Embarrassed to be the subject of their chattering, I picked up my helmet, racked the school's epee that I'd used, and went to the girls' locker room without meeting anybody's eyes. I changed out of my gear into my favorite white t-shirt and jeans, packed up my brown leather duffel, and headed to the foyer of the dual changing area to get my black wool jacket from the coat hooks. Classmates trickled into where I was as I buttoned up. They threw sly glances at me as they whispered behind their hands before heading to their respective locker rooms. My lingering mortification abruptly morphed to anger that they wouldn't let it go. Pulling my fuzzy black hat out from my pocket, I jammed it on over the sweaty blonde braid that I always tied my hair in for class. I then grabbed up my duffel and stalked out to the bus stop with my head held high.
I sat on the public bus traveling through the New York City streets with my fencing bag slung across one shoulder, anger and stress from the class still simmering in my veins. Leaning my head against the window of my seat, the huge dark sunglasses I'd put on once I'd quit the Academy's building clicked against the glass with every bump. A billboard on the side of a building about the importance of education caught my eye, and reminded me of the tiny laptop I used for school in my duffel, and of my assignment that was due.
In between fencing bouts at class I'd been working on my sophomore year English term paper. I was going to call it "Renaissance Fairy Tales" when I turned it in to Mr. Cobb on Monday. I'd always loved going to renaissance faires and reading fantasy stories, so it had made sense to combine subjects I knew pretty well. But with the way I was still feeling, I knew that writing today was a lost cause, unless. ... I jumped up from my seat and pulled the stop cord as the bus passed one of the entrances to Central Park.
The Park was as close as I could get in New York City to the overnight 4-H riding camp located upstate that I'd gone to every summer since I was eight. Over the years I'd grown to associate being at camp among the trees — with or without horses — with stress relief, and I automatically looked to Central Park as a sort of substitute for it the rest of the year. Since being allowed to ride by myself on the public transit system, I'd come here every time I needed to calm down from something. If I wanted to be able to finish composing a coherent paper now, then Central Park was where I needed to be.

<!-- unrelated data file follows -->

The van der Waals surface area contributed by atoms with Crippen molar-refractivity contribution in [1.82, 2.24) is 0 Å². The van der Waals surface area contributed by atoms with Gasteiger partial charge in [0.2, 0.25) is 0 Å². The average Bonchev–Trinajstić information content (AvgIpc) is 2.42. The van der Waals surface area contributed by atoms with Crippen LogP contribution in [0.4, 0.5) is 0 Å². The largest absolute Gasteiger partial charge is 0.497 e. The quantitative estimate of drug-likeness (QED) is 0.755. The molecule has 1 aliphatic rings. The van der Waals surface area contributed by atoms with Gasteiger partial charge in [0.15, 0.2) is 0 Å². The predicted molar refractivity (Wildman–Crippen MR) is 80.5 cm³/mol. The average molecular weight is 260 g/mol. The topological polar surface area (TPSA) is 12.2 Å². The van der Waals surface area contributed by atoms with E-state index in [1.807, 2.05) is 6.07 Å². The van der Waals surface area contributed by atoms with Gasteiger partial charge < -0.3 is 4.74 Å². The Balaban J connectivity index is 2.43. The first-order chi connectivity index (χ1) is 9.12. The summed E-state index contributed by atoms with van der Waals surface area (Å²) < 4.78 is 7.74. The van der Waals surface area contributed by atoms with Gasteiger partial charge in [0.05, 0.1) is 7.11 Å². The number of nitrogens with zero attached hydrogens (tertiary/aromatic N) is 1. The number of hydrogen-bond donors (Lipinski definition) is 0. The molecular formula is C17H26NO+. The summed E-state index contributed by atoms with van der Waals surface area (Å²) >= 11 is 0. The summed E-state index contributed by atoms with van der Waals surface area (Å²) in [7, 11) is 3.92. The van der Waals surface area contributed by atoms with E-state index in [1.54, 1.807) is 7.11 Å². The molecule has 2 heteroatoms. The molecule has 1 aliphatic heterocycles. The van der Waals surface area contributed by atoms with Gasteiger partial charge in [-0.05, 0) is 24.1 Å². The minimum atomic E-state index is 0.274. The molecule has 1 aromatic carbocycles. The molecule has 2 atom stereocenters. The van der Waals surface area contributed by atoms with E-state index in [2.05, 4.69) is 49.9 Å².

The bus came to a stop and let me out the side door. As soon as it pulled away I dashed across the busy street, dodging the cars and their blaring horns, and raced under the archway leading in to the trees. I ran about twenty yards off the paved path onto the short greening grass and picked out a nice, big tree to hug. I wrapped my arms about the bark and took a deep breath in. I let it out slowly, imagining all the stress swirling out on my exhale like dirty grey smoke. I did this a few more times until I felt better. I turned around and slid my back down the rough grey-brown trunk, drinking in the green smell of Nature around me. I heard the chattering of squirrels and the chirping of songbirds overhead, and relaxed even more despite the fainter hum of traffic that underscored everything. The animal sounds, at least, would provide a good atmosphere for finishing up my paper.
I settled back into a comfortable slouch, shrugged off my duffel and my coat, and brought out the laptop. While it booted up, I looked idly around. The unseasonably warm late March sky right now was almost the same shade of blue as my eyes, with white puffy clouds just starting to roll in. A change back to more normal weather was coming soon, I guessed. I felt my shoulder start to cramp, so I reached my hands way up over my head, interlaced my fingers while turning my palms over, and pushed upwards to soothe it. Lowering my arms, I noticed a cute, dark-haired older guy in red athletic shorts, maybe in his early twenties, stroll past on the nearby path. About fifteen yards away he took off his t-shirt, spread out on the grass a plain brown beach towel he'd carried under his arm, and laid down face-up on it. I could just see a nice six-pack to go with that cute face. He was way too old for me, but I could at least enjoy the view. I wondered how he would deal with the chill in the air that would happen when the clouds came all the way in, but I guessed that dedicated tanners would take any sunny day opportunity to catch some rays.
My stomach rumbled. A quick glance at my cell phone told me it was 11:30am, but I decided I would do some writing first before going to get some lunch.
"There you are!" a voice shouted nearby.
It sounded familiar.
I looked up and was startled to see Heather in a lemon-yellow jacket standing in the nearby Park entrance. At the sight of her my stress came right back. She strode towards me carrying her fencing satchel, fury in every step. My heart raced. Hunger forgotten, I snapped my laptop shut, shoved it into my brown duffel, and then scrambled to stand up. Somehow I had the feeling I didn't want to be seated when she reached me.